Polar research vessel and Paul’s family ties inspire the next generation
Merseyside shipyard and marine engineering services company Cammell Laird is inspiring the next generation of engineers by showcasing its work on polar research vessel the Sir David Attenborough.
The shipbuilder, based in Birkenhead, paid a visit to Liverpool John Moores University to speak to PhD students on a marine design engineering course.
The talk was arranged on the request of a student who had previously visited the shipyard and believed course mates could benefit from seeing real-life examples of their course material.
Paul Coles, technical manager at Cammell Laird, visited the university to give a presentation on the work on the Sir David Attenborough, starting from when the business received a scope of work document detailing the customer’s requirements for the ship.
He showed them how the vessel started to take shape and how a requirement change can impact on everything else.
Paul said: “The Sir David Attenborough is an exciting thing to talk about because people have seen it in some way, whether that’s while it’s been being built or on television when the royal family came to launch it. It brings to life everything they’ve learned on their course and shows them what can be achieved in a very visual way.”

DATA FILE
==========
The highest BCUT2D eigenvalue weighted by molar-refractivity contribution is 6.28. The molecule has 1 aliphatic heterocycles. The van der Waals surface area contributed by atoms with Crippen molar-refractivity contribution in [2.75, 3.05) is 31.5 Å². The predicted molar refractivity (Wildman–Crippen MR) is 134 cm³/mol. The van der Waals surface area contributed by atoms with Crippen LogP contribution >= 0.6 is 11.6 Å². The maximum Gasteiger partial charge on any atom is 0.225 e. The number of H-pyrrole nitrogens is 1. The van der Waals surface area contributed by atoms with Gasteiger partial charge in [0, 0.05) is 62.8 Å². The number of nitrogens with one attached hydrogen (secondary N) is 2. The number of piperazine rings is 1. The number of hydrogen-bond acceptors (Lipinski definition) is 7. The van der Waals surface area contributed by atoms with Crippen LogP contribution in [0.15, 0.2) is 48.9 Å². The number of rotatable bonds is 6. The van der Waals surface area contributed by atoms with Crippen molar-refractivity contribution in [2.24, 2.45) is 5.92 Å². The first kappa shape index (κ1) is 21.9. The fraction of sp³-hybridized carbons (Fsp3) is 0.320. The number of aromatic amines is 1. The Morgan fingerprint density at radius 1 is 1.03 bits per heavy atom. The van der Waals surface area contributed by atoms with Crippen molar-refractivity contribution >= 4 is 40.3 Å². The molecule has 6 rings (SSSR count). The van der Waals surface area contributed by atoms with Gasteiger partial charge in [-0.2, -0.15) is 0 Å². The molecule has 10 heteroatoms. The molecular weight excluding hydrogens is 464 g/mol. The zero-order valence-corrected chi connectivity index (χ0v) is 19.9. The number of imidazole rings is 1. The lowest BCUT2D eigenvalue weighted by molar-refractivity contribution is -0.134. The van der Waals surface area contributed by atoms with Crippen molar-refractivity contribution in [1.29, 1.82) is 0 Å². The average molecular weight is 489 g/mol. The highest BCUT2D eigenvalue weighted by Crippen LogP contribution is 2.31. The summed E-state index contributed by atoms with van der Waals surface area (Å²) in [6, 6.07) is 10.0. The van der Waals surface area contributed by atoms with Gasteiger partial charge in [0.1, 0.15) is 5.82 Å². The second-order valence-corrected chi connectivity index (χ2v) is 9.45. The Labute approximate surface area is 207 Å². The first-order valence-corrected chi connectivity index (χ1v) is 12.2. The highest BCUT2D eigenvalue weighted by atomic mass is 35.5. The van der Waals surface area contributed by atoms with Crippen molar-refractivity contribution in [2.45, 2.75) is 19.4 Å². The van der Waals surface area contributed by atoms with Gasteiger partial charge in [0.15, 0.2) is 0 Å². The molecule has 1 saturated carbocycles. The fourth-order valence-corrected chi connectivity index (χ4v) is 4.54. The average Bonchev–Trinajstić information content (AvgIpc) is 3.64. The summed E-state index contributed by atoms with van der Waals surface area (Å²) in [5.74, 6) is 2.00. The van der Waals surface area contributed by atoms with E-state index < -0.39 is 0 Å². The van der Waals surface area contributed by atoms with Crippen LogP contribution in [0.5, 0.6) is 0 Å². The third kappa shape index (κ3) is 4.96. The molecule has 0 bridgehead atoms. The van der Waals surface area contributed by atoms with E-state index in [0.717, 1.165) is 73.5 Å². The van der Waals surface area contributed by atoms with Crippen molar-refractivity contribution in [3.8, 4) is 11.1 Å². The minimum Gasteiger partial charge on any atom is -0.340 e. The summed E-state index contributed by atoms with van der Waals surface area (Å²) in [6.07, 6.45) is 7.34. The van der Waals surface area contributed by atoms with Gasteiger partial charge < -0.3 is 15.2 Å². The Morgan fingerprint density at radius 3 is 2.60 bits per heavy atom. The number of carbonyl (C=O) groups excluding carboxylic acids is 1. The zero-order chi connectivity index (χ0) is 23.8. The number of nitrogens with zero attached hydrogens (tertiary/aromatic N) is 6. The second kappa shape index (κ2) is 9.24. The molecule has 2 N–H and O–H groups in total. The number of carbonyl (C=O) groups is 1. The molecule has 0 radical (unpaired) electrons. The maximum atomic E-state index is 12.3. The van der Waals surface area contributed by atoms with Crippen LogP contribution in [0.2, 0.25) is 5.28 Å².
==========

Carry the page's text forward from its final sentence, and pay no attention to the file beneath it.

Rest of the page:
The end of the session saw Paul take some questions from the group, with many interested to hear about his progression within the business. He joined Cammell Laird as an apprentice mechanical fitter in 1986, leaving briefly but returning more than a decade ago. His involvement with the shipyard goes even further than that, however. His grandad was a pattern maker with the business and his dad, who was also technical manager, met his telephonist mum while at work. Paul recalled to the students one of his early memories of the yard at the age of seven.
He said: “My dad brought me in on a Saturday morning and his boss was there in his office, which had a massive wooden desk with a big green leather chair behind it. I remember sitting in the chair and being spun around and looking out of the window to see the basin. When I became technical manager, I had that exact same view from my office.
“My mum was a flower girl at the launch of M.V. Siglion. I’m not exactly sure how many generations of our family have worked here but our family has Cammell Laird written right through, like a stick of rock.”
His talk was so inspiring that the business has already received a CV from one of the students interested in a future at Cammell Laird.
“It’s important to show the opportunities available in engineering and if we can get people interested in engineering we can start to address the skill shortages in the industry,” Paul added.